Have you ever walked into someone’s home and noticed an odd smell? Indoor smoking, pets who aren’t bathed by their owners, mold, dust, and other contaminants don’t only smell bad, they also have a significant effect on air quality. The same thing happens if you work in an office environment that feels stuffy and uncomfortable. While some employees may choose to remain quiet to avoid being perceived as a difficult person, the reality is that it may also have a lasting effect on you and all your coworkers.
What is indoor air quality?
Indoor air quality (IAQ) refers to how the environment inside a home or commercial building can affect people’s health, comfort, and the ability to perform work duties. Some effects can be felt immediately (such as sneezing or red eyes), while others don’t develop until years later (such as asbestosis or lung cancer). The effects may also be more severe if a person has a pre-existing health condition, or is an infant or of advanced age.
What causes poor indoor air quality?
There are many factors that can have a dangerous effect on air quality:
- Excess moisture
- Improper ventilation
- Poor choice of building materials
- Accumulation of dust
- Chemicals from furniture or cleaning detergents
What are the health risks of poor indoor air quality?
Poor indoor air quality has long-term side effects, such as allergies, asthma, lung cancer, and heart disease. When a person first experiences symptoms, they are typically the following:
- Sore throat
- Dry, red eyes
- Shortness of breath
- Irritation of the eyes, nose, and skin
Often, these symptoms are brushed off as something else – the common cold, seasonal allergies, stress, or the flu. However, if you get them regularly, take note of when they start and whether they improve whenever you’re away from a specific home or building.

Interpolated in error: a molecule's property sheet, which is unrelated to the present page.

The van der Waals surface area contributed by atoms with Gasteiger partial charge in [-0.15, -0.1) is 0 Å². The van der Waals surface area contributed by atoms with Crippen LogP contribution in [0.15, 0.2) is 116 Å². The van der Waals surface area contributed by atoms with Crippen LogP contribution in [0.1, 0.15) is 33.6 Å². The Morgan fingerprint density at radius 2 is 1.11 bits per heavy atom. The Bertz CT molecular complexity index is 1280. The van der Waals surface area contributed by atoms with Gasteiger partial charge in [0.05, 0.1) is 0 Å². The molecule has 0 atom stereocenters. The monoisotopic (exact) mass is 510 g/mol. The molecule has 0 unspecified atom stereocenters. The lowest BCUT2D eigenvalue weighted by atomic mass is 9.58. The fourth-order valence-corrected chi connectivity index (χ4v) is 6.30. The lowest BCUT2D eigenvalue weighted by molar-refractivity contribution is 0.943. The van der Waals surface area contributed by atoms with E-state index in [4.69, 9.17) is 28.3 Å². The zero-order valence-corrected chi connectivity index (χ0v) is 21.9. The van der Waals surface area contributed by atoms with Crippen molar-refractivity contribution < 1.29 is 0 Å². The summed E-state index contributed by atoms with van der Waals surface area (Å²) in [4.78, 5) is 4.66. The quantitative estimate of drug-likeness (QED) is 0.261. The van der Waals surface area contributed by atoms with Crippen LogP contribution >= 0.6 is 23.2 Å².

7 Ways to Increase Your Home’s Indoor Air Quality
There are several things you can do to improve the indoor air quality in your home:
1. Change the air filter regularly: How often you do this depends on whether there are any allergy sufferers in your family, whether you have any pets, how many people live in your home, and whether anyone in your household smokes. A good guideline is anywhere between once a month to once every 90 days. Check your filter after a month to see whether it’s clogged with dirt and debris. Also keep in mind that the quality of the filter matters. HEPA filters catch pollutants that are often missed by their cheaper counterparts, such as pet dander, tobacco smoke, and dust mites.
2. Clean the AC vents. There is no specific timeframe when you should be cleaning your air conditioner’s air vents. Use your best judgment – if you see an accummulation of dust or if you’ve never cleaned them before, now would be a good time.
3. Clean the drain line regularly. Air conditioners work by absorbing the warm air and moisture from your home or business, separating the water, and syphoning the condensation out through a PVC pipe called the drain line. Since this pipe is an enclosed, wet space, it’s a prime location for mold and mildew to grow. To keep this from happening, clean it regularly.
4. Install a dehumidifier. Too much humidity in your home can cause mold growth, water stains on the ceiling, make the air smell musty, and weaken your home’s structure. By installing a dehumidifier, you can reduce the dampness in your home as well as prevent dust mites from reproducing at alarming rates. Once installed, keep the humidity level at 40% during the hotter months of the year, and at 60% when it gets cold outside.
5. Clean the air ducts. Ducts are trickier to clean, since they are out of reach and you have an extremely limited space. You only need to clean them once every five years or so. You’ll know when it’s time by noticing signs around your home: air filters getting dirtier at a faster rate than usual, mold on your furnace, your home seems dustier than usual despite all of your efforts to keep it clean, or if airflow varies from room to room. Also have the ducts professionally cleaned if you’ve recently done a renovation.
6. Install a UV light. UV light technology can drastically improve your home’s IAQ. By having a UV light installed in the air handler of your air conditioning system, the ultraviolet light attacks germs and prevents them from reproducing. Once the light is placed in your system, it can kill up to 90 percent of surface microbes and can sterilize 99 percent of your system within 24 hours.
7. Schedule routine HVAC maintenance. Having your air conditioning system maintained twice a year will ensure that your AC performs at optimal levels and provides the most protection against indoor air pollutants. A technician will also be able to spot minor issues before they turn into costly problems.
AC Service in Brevard County
At Colman, we can help you with routine maintenance checks as well as troubleshooting air conditioning issues. We also have a 24/7 AC emergency line. Call us if you need assistance ASAP, or to schedule routine HVAC maintenance.
24-HR Emergency Service: (321) 360-7566